What I’ve learned about the DNA of our little family over the past eight years is we thrive on the simple lifestyle we lived those first six months of our marriage. We aren’t built for the hustle. We aren’t built to be on-the-go all the time. We are 9 p.m. bedtime people. Breakfast together at 6:30 a.m. people. Walk together for miles and miles people. A few really close friends people. Location over square footage people. Routine people.
A lot of those words I just used to describe our family's values would’ve scared me at the beginning of our marriage. Much of who we are today I resisted for years because it clashed with my individual personality. Without my family, I would run myself into the ground with workaholism, social obligations, endless volunteering, over scheduling and a technology addiction. My relationships with Scott and Julia have truly saved me from some of my more self-destructive tendencies. I’m sure Scott would say the same is true for him. During our time in Wisconsin, I’ll never forget him saying, “Without you, I’d just stay in my little box all the time and never venture out of it. Without me, you wouldn’t have a box.” That’s proven to be so true throughout our marriage.
This union of two people for life is all about creating that shared family DNA—taking two people with different upbringings, different habits, different preferences—and creating a lifestyle and identity that works for both. It requires some sacrifice and compromise on each person’s part. The goal should never be to change our spouse to adjust to the way we think life should be lived—or to forfeit our preferences completely to appease our spouse. No one should go through marriage unchanged. Over the years, both spouses will ideally move toward each other, letting go of some of their preferences and enlightening their spouse about others. 😉 We are on the same team. And just like any great team, we thrive when we are rooting for each other while also pushing the other person to improve and grow. Marriage shines a light on our dark places and forces us to address them, yielding healthier, more well-rounded individuals who have come together to create a beautiful new thing.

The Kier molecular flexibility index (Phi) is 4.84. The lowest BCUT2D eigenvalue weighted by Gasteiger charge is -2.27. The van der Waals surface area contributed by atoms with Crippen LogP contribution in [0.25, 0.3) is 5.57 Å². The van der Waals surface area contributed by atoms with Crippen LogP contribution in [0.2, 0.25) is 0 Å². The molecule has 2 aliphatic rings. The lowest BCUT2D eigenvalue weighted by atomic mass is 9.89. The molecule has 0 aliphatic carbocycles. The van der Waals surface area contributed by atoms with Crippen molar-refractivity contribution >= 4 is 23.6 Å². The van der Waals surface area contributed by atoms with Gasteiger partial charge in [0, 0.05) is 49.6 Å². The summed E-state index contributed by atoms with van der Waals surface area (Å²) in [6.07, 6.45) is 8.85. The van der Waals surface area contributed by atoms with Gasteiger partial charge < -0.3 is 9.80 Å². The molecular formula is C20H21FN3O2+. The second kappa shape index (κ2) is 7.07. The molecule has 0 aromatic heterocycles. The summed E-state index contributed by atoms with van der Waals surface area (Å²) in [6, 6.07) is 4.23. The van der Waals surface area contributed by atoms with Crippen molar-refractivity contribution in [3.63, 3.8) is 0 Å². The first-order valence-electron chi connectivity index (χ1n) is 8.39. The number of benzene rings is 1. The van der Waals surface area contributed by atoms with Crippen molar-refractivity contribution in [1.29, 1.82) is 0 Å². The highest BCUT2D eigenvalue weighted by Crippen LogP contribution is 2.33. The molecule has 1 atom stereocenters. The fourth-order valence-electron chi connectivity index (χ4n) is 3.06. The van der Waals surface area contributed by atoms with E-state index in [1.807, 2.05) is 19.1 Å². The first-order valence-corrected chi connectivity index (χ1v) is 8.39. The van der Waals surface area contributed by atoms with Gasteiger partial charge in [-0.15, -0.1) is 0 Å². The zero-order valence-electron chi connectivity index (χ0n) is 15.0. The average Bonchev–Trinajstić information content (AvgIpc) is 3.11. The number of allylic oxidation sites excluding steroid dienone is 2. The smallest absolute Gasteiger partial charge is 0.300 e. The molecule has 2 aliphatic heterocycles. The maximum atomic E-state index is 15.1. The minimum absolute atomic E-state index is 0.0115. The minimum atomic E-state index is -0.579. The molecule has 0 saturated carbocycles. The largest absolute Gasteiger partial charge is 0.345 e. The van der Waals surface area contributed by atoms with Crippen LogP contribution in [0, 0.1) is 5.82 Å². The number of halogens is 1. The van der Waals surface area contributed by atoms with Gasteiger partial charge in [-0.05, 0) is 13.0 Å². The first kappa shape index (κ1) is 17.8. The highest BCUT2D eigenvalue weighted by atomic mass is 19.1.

Married folks—your relationship is worth the work it takes to make it great. Friends, jobs, houses, churches, reputations, vacations, material possessions and just about everything else will fade away eventually. Those things are important and worthy of our time and attention, but the relationships we have with our spouse and kids are for life. They deserve to occupy that No. 1 priority spot. They deserve our respectful words, our acts of kindness and our time.
It’s worth the investment and the sacrifice to make those relationships sources of joy, comfort and peace rather than conflict and hurt. It’s worth it to choose them over all the other things that compete for our attention and affection. It’s worth it to go to therapy. It’s worth it to have those hard conversations when something isn’t working for you. It’s worth it to pray for your spouse. There’s not a marriage on the planet that thrives without intentional investment.
I’m so grateful to be on this journey with Scott and that we’ve fought to create a life we both love. It hasn’t always been easy, this merging of two into one. But it’s so worth it.
So here’s to eight years of marriage. Here’s to embracing our shared identity and a return to simplicity. Here’s to raising our babies, enjoying good food, exploring cities and mountains and rivers, rich friendships and stubborn authenticity. Here’s to us—we’re so much better together.